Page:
Something Else #1, 1980


Three Evolutionary Enigmas • novelette by Brian W. Aldiss ♥
Dinosaur Destruction Day • short story by Andrew J. Ellsmore
The Sudden Embodiment of Benedict Paucemanly • extract by M. John Harrison —
The Russian Intelligence • extract by Michael Moorcock —
Nosferatu’s Ape • novelette by Charles Partington ♥♥♥

Cover • Michael John Garner
Interior & rear artwork •Eddie Jones, Moy Griffiths, Dave Griffiths, James Cawthorn, Richard Glyn Jones, John Mottershead
Editorial • essay by Charles Partington
Reviews • Tony Williams, Robert Holland
Providence • essay by Tony Williams

After the large-format New Worlds magazine stopped publishing in 1970 it was followed by ten volumes of the New Worlds Quarterly/New Worlds paperback series. What also followed were a number of attempts by other hands to revive the spirit of those large-format magazines, e.g. Other Times, Vortex and the magazine to hand, Something Else.1 This title was edited by Charles Partington, who was known as a short story writer2 and had also, with Harry Nadler, published one issue of another SF magazine in 1966, Alien Worlds. Although that title had been digest-sized, Something Else was an A4 size magazine published on coated stock and had some interior colour. This was used for the reproduction of a painting by Eddie Jones3 that the editor owned , a double page spread by Jim Cawthorn and Michael Moorcock that looks like it is from an Elric graphic novel, and finally a colour illustration by Dave Griffiths for the editor’s own story. There are also three B&W illustrations and a double page artwork/text spread by Robert Meadley and Richard Glyn Jones similar to those they had produced previously for New Worlds.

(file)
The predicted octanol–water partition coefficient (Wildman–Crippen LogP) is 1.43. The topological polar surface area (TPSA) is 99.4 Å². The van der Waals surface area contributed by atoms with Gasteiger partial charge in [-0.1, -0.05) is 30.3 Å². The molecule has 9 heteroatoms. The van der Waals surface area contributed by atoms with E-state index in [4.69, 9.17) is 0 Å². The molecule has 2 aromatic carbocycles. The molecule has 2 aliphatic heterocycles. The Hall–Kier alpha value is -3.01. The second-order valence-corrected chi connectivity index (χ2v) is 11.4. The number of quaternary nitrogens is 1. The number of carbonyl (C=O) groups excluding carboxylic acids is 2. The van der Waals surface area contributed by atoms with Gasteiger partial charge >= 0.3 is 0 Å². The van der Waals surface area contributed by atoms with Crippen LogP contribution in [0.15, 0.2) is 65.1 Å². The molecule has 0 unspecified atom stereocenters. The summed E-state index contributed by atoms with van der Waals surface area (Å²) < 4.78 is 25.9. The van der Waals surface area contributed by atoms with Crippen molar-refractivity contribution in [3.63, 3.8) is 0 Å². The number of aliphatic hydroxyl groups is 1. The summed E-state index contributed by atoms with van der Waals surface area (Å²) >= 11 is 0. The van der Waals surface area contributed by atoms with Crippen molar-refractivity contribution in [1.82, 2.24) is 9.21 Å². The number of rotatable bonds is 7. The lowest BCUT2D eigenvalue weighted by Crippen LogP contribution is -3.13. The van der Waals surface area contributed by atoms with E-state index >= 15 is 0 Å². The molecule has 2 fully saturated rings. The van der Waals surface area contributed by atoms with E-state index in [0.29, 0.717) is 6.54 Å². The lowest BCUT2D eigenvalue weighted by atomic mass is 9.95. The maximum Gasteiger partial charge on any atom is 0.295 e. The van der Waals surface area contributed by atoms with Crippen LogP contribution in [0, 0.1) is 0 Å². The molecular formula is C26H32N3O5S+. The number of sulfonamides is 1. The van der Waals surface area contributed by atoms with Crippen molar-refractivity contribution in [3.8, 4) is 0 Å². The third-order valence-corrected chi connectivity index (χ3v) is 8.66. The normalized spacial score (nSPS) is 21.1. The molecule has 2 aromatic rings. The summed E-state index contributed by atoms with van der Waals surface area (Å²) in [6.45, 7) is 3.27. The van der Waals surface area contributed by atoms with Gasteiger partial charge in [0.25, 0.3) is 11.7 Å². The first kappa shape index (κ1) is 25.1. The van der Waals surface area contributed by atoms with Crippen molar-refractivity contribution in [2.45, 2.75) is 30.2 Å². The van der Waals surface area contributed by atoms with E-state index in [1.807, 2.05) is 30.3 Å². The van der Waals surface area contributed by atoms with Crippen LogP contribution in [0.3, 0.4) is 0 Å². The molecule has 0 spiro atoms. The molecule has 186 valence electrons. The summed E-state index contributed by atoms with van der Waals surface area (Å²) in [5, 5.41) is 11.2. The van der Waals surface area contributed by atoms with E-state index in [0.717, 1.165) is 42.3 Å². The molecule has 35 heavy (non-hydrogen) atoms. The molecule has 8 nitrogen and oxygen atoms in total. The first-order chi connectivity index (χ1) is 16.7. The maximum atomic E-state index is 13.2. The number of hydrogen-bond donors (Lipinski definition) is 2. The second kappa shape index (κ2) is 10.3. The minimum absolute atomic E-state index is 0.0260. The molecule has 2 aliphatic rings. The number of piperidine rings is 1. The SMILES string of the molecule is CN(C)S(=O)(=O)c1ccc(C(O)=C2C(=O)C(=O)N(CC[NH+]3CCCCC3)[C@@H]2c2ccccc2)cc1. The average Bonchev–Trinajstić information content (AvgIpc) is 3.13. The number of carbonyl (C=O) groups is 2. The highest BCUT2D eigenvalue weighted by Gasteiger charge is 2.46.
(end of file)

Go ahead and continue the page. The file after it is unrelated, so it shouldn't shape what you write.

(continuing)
As for the text, for some reason the Aldiss story is set in a sans serif font (like the non-fiction) while the rest of the fiction is in serif.4

The fiction leads off with Three Evolutionary Enigmas by Brian W. Aldiss. This, as ever with his ‘Enigma’ stories, is a triptych of works. The Fall of Species B is a strange dream-like story of a war correspondent waiting to board what seems to be a flying pig, a ‘Keg’, to go to a war on the other side of the world. Someone tells him as he goes on board, ‘There is another way’. Later, a General speaks to the troops, and states there is a traitor present. At this point the correspondent transforms into a tree-like organism and expands beyond the ‘Keg’. In the Halls of the Hereafter an academic gets the chance to visit the dead and talk to Paul Gauguin the artist. They talk about the painter’s work and also Cro-Magnon and Neanderthal species. While they do this Gauguin paints a scene with ectoplasm in the void of the hereafter. The Ancestral Home of Thought largely takes the form of a discussion between two scientists at Project Vercore, a featureless building on a flat plain. The director tells the scientist that humanity is a mixture of two species (A/B, Neanderthal/Cro-Magnon) and that the first must be eliminated. This ties in some of Paul Gauguin’s ideas from the second story, and the transcendent being (again in the form of a huge tree/vine) from the first reappears at the end of this episode.